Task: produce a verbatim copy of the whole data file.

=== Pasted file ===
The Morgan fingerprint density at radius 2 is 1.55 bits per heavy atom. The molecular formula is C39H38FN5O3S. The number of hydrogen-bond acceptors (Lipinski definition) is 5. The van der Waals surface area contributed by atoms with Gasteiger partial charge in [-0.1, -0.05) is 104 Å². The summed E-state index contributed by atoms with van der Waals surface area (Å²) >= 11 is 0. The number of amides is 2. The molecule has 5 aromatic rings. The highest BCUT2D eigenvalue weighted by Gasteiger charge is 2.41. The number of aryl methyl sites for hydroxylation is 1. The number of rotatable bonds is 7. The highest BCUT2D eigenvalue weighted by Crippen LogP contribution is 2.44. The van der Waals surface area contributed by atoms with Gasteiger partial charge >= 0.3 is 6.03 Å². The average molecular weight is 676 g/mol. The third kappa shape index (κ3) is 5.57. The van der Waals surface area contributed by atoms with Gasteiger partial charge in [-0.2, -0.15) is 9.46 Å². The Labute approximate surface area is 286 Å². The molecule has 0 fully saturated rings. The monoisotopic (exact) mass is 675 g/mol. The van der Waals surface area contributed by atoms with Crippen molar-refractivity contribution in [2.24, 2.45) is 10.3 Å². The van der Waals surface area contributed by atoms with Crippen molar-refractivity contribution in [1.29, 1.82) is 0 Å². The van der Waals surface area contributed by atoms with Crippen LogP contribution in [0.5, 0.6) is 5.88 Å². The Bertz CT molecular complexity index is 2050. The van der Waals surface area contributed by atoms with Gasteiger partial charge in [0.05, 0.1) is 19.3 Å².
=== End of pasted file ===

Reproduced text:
The Morgan fingerprint density at radius 2 is 1.55 bits per heavy atom. The molecular formula is C39H38FN5O3S. The number of hydrogen-bond acceptors (Lipinski definition) is 5. The van der Waals surface area contributed by atoms with Gasteiger partial charge in [-0.1, -0.05) is 104 Å². The summed E-state index contributed by atoms with van der Waals surface area (Å²) >= 11 is 0. The number of amides is 2. The molecule has 5 aromatic rings. The highest BCUT2D eigenvalue weighted by Gasteiger charge is 2.41. The number of aryl methyl sites for hydroxylation is 1. The number of rotatable bonds is 7. The highest BCUT2D eigenvalue weighted by Crippen LogP contribution is 2.44. The van der Waals surface area contributed by atoms with Gasteiger partial charge >= 0.3 is 6.03 Å². The average molecular weight is 676 g/mol. The third kappa shape index (κ3) is 5.57. The van der Waals surface area contributed by atoms with Gasteiger partial charge in [-0.2, -0.15) is 9.46 Å². The Labute approximate surface area is 286 Å². The molecule has 0 fully saturated rings. The monoisotopic (exact) mass is 675 g/mol. The van der Waals surface area contributed by atoms with Crippen molar-refractivity contribution in [2.24, 2.45) is 10.3 Å². The van der Waals surface area contributed by atoms with Crippen molar-refractivity contribution in [1.29, 1.82) is 0 Å². The van der Waals surface area contributed by atoms with Crippen LogP contribution in [0.5, 0.6) is 5.88 Å². The Bertz CT molecular complexity index is 2050. The van der Waals surface area contributed by atoms with Gasteiger partial charge in [0.05, 0.1) is 19.3 Å².